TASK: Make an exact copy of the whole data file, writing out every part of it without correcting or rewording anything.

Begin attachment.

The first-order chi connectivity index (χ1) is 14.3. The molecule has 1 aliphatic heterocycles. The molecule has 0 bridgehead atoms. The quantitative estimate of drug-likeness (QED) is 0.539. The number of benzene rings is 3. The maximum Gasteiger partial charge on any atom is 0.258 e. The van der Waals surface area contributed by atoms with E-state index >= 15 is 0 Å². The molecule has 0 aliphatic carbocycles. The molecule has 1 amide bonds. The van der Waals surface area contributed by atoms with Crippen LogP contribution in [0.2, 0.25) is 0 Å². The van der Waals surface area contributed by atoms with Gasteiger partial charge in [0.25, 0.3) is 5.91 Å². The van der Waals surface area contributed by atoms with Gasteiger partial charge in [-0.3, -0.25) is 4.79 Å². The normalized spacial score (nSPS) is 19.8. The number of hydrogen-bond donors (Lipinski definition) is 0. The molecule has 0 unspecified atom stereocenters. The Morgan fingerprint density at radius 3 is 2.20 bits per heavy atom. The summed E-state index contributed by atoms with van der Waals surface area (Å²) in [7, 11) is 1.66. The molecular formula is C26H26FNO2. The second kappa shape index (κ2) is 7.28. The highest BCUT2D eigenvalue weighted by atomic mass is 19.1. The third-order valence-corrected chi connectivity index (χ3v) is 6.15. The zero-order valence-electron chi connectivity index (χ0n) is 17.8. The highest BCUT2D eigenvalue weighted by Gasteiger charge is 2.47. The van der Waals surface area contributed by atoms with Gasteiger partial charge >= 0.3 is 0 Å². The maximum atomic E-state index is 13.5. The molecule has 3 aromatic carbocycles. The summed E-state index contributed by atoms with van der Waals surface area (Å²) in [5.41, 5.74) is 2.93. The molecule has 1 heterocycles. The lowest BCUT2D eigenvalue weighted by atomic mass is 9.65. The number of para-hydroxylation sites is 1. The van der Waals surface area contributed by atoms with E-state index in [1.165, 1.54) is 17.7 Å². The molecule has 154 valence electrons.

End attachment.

The first-order chi connectivity index (χ1) is 14.3. The molecule has 1 aliphatic heterocycles. The molecule has 0 bridgehead atoms. The quantitative estimate of drug-likeness (QED) is 0.539. The number of benzene rings is 3. The maximum Gasteiger partial charge on any atom is 0.258 e. The van der Waals surface area contributed by atoms with E-state index >= 15 is 0 Å². The molecule has 0 aliphatic carbocycles. The molecule has 1 amide bonds. The van der Waals surface area contributed by atoms with Crippen LogP contribution in [0.2, 0.25) is 0 Å². The van der Waals surface area contributed by atoms with Gasteiger partial charge in [0.25, 0.3) is 5.91 Å². The van der Waals surface area contributed by atoms with Gasteiger partial charge in [-0.3, -0.25) is 4.79 Å². The normalized spacial score (nSPS) is 19.8. The number of hydrogen-bond donors (Lipinski definition) is 0. The molecule has 0 unspecified atom stereocenters. The Morgan fingerprint density at radius 3 is 2.20 bits per heavy atom. The summed E-state index contributed by atoms with van der Waals surface area (Å²) in [7, 11) is 1.66. The molecular formula is C26H26FNO2. The second kappa shape index (κ2) is 7.28. The highest BCUT2D eigenvalue weighted by atomic mass is 19.1. The third-order valence-corrected chi connectivity index (χ3v) is 6.15. The zero-order valence-electron chi connectivity index (χ0n) is 17.8. The highest BCUT2D eigenvalue weighted by Gasteiger charge is 2.47. The van der Waals surface area contributed by atoms with Gasteiger partial charge >= 0.3 is 0 Å². The maximum atomic E-state index is 13.5. The molecule has 3 aromatic carbocycles. The summed E-state index contributed by atoms with van der Waals surface area (Å²) in [5.41, 5.74) is 2.93. The molecule has 1 heterocycles. The lowest BCUT2D eigenvalue weighted by atomic mass is 9.65. The number of para-hydroxylation sites is 1. The van der Waals surface area contributed by atoms with E-state index in [1.165, 1.54) is 17.7 Å². The molecule has 154 valence electrons.